Commissioner Kenneth Hayne recently handed down the final report of the Royal Commission into the misconduct of banks and financial institutions. In this report, there was no gore for shameful behaviour heard, no structural separation of the banks, no overhaul of the regulators and no head on the sticks.
Yet, the over 950-page report made 76 recommendations with far-reaching implications for the financial services industry and its clientele. It would improve commercial behaviour, customer service, lower fees, change corporate culture and enhance governance in the industry.
The key recommendations will encompass the major segments of the financial services industry, including mortgage, superannuation, financial planning advice, insurance, agricultural finance as well as regulators for Australian banking and finance.
In the $1.6 trillion mortgage broking market, banks and other lenders pay $2.4 billion a year to mortgage brokers as an up-front commission for introducing new borrowers. Mortgage brokers represent over 20,000 businesses and they organise more than half of all new home loans.
Commissioner Hayne recommended to:
(a) make borrowers rather than lenders pay up-front commission to the mortgage broker for their services,
(b) ban lenders from paying trail commissions to mortgage brokers for new loans and
(c) ask lenders to require mortgage brokers to act in the best interests of the intending borrower, not the lender/bank providing the loan.
Australia has a $2.8 trillion superannuation industry. Over 90 percent of Australians are covered by the superannuation system and there are over 10 million unintended multiple superannuation accounts which are fee-drainers on these accounts.
The report recommended that:
(a) a single default super fund for each employee. All multiple accounts would be stapled to a single default account,
(b) advice fees would be banned to be deducted from MySuper accounts,
(c) advice fees for non-MySuper accounts would be prohibited in most cases and
(d) heavy-handed selling of add-on superannuation products to be abolished.
In 2018, the financial advice industry consisted of over 20,000 entities. It generated $4.7 billion of revenue and made a profit of $1.6 billion. The total wage bill of this industry was $2.1 billion.
The Hayne Commission recommended that:
(a) a new regulatory system for financial advisers is created, with all advisers required to be registered. A single regulatory body would oversee the system,
(b) all banks be required to report “serious compliance concerns” about individual financial advisers to ASIC on a quarterly basis and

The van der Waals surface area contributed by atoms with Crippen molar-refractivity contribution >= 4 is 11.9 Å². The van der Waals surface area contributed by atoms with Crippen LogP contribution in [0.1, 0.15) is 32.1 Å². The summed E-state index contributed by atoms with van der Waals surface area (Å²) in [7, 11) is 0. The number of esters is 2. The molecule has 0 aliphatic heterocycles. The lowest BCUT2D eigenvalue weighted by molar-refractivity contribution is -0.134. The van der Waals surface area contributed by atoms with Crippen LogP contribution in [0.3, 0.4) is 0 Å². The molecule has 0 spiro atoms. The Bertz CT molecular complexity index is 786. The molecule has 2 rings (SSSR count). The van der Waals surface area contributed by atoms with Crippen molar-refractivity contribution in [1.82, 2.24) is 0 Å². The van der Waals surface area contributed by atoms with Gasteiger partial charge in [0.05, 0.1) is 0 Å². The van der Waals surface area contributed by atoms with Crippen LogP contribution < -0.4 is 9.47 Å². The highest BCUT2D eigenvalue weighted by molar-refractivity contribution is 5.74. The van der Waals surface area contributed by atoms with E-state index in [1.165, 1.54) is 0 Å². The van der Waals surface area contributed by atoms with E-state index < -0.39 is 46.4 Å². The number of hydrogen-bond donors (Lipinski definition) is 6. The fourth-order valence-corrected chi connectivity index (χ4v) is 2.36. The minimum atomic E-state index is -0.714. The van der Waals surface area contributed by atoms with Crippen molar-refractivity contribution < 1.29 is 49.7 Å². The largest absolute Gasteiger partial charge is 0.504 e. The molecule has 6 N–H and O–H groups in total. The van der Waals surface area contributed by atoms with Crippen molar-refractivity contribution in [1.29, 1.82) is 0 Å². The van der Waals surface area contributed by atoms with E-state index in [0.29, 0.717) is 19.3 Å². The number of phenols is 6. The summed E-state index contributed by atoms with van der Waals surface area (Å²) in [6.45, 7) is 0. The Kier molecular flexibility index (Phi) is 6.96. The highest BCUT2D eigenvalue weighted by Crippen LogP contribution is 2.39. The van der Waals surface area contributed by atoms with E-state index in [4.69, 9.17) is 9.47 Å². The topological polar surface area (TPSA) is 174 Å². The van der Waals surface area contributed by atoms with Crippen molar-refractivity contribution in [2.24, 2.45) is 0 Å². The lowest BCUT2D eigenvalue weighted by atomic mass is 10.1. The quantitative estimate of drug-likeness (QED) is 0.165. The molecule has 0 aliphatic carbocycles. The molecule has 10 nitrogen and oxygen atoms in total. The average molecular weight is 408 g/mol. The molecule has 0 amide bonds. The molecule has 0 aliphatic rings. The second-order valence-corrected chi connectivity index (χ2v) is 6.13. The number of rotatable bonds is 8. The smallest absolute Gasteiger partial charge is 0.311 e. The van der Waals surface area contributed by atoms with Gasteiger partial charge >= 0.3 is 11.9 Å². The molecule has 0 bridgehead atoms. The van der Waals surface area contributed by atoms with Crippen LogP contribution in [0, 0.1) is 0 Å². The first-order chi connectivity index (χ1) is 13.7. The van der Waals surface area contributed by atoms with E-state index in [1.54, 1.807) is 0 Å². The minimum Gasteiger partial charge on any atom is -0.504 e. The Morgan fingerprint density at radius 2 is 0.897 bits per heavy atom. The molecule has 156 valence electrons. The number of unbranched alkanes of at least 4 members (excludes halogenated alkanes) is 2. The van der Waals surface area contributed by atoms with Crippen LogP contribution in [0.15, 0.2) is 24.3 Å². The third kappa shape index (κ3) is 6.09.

(c) grandfathered provisions of conflicted remuneration in the Future of Financial Advice legislation should be repealed as soon as possible.
The insurance industry is made up of various segments such as general insurance (vehicle as well as home and content), health insurance and life insurance. This industry provides valuable protection for assets, health, and lives of Australians. The behaviour of players in this industry has a high impact on the lifestyle of all Australian policyholders.
To improve the performance of this sector, the Royal Commission has the following recommendations:
(a) heavy-handed selling of insurance products be banned,
(b) funeral expense insurance policies are defined as a financial product, bringing it under the oversight of ASIC,
(c) handling and settlement of insurance claims be defined as a financial service and
(d) Impose a cap on the commission that can be paid to car sellers for add-on insurance products.
Australia has a large agricultural sector which consists of grain, rice, fruit, outdoor & undercover vegetable, cattle, shearing, dairy, cotton, poultry, fishing, forestry, horse farming, sugar cane, turf growing and agricultural support services.
In relation to the agricultural sector, Mr Hayne recommended to:
(a) establish a national scheme to mediate farm debts,
(b) require banks not to charge default interest on loans secured by farmland in an area declared to be in drought or subject to other natural disasters,
(c) have banks ensure managers of distressed farm loans are experienced agricultural bankers and
(d) recognize that appointment of receivers on a farm loan is a remedy of last resort.
Banking Regulators: ASIC and APRA
The Royal Commission recommended to:
(a) retain ASIC and APRA but have them overseen by a new independent authority that would assess the two regulators to ensure they are carrying out their responsibilities,
(b) have ASIC overhaul its approach to enforcement, with a focus on court action rather than infringement notices and
(c) have ASIC continue its annual reporting of breaches of financial service regulations but in future name the companies rather than just the type of breach.
The final report has referred 24 large companies to regulators (ASIC and APRA) for possible criminal or civil action. These companies include Suncorp, ANZ, NAB, CommInsure, Allianz, AMP and ClearView.
It also recommended the establishment of a Compensation Scheme of last resort for those unable to receive financial recompense from their institutions which would be funded by the financial services industry.
The report is basically a recommendation to the executive government. Any changes in the industry will need to be implemented through government legislation. Hence, it doesn’t necessarily mean laws will be enacted exactly as the Royal Commission final report recommends.